Challenging a 444GA transfer – what are the issues?

As the active use of section 444GA continues for control transactions, we may see more disgruntled stakeholders attempting to challenge and/or dispute the merits of the application.

As the world continues to grapple with political and economic volatility while adjusting to a high cash rate environment, the market sentiment in corporate Australia is becoming less optimistic. Despite seeing a resiliency to formal insolvency appointments in the recent 12 to 18 months, the current market instability might lead to an increase in the number of voluntary administrations. While there will be a number of important considerations in this uncertain financial landscape, control of the process and ultimate outcome will be more critical than ever for investors.

A tool frequently utilised by investors seeking to gain control is section 444GA of the Corporations Act 2001 (Cth), which allows a deed administrator under a deed of company arrangement (DOCA) to seek leave of the court to compulsorily transfer the shares in a distressed company. Whether the use of section 444GA is to avoid the difficulties of an asset sale, or to facilitate a “debt for equity” restructure, recent examples demonstrate its effectiveness in delivering a successful control transaction. However, with the preference to rely on section 444GA growing, it is important to remember that certain parties can challenge this process in an attempt to block the share transfer.

We expect an increase in the use of section 444GA to facilitate control transactions. It is therefore timely to consider the key threshold issues relevant to a challenge. A recent decision in the Supreme Court of Western Australia demonstrates how susceptible this process is to challenge.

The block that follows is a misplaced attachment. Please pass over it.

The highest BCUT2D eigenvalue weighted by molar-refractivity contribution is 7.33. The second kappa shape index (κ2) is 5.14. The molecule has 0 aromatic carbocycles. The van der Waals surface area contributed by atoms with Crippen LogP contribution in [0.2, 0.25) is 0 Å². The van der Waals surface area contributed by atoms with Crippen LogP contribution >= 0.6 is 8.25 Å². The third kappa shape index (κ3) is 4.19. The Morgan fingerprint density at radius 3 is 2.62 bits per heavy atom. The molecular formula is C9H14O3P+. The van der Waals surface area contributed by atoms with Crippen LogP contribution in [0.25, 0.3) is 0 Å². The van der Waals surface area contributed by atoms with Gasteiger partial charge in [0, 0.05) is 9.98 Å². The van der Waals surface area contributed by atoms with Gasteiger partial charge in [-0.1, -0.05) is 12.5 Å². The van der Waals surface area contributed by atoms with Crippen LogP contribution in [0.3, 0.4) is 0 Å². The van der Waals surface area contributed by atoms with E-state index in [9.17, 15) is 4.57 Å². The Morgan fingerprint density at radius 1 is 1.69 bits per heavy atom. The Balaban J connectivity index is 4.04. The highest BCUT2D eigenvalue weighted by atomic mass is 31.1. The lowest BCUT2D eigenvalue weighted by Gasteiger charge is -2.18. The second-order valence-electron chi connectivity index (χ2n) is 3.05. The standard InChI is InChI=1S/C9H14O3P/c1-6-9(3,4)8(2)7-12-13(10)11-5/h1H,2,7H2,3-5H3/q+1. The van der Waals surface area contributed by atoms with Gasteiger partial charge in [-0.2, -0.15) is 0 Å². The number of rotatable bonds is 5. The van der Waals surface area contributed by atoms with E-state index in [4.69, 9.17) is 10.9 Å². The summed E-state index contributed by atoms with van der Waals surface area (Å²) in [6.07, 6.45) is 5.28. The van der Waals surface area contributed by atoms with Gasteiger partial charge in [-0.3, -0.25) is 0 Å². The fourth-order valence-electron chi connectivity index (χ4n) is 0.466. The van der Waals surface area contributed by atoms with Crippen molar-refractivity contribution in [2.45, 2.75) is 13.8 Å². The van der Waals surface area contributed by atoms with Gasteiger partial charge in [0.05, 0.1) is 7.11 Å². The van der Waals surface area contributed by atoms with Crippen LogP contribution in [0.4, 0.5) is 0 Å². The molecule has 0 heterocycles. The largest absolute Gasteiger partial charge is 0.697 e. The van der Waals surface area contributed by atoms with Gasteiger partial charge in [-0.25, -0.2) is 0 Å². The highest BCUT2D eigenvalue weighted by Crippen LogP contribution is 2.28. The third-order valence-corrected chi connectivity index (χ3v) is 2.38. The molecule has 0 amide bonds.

An objecting party must convince the Court that the transfer would “unfairly prejudice” the interests of the shareholders.

Section 444GA challenges

To successfully challenge an application for leave under section 444GA, the objecting party must convince the Court that the transfer would “unfairly prejudice” the interests of the shareholders – the absence of compensation alone is not enough to meet this hurdle. Where this is not established, there will be no basis for the Court to withhold its approval of the share transfer and the challenge will fail.

Given that the Courts have made it clear that unfair prejudice can only be suffered if the shares hold some “residual value”, objecting parties typically attempt to introduce competing valuation evidence (to that relied on by the administrators) to support an argument that there is residual value in the equity. The Courts have consistently assessed value on a liquidation counterfactual basis such that if liquidation is the only alternative to the transfer, and the equity would receive no return in this scenario, the shares will have no residual value. That said, a business can be valued using a number of different methods which could each lead to different conclusions as to where the value breaks in the business and, as inferred by the Court in Re Nexus Energy Ltd (Subject to Deed of Company Arrangement) (2014) 105 ACSR 246 (Nexus), a non-distressed, arm's-length, going concern valuation might be appropriate in the right circumstances. While a liquidation valuation was ultimately favoured by the Court in Nexus given that the going concern valuation did not take into account the DOCA company’s lack of funding and ability to meet its capital requirements, each application is likely to have its own particular circumstances and an assessment will need to be made on a case-by-case basis as to which valuation method is the most appropriate. This is consistent with ASIC’s Chapter 6 regulatory guidance, which provides that skill and judgment is needed when selecting the most appropriate valuation method in a section 444GA context and the valuer should have a reasonable basis for choosing the selected method.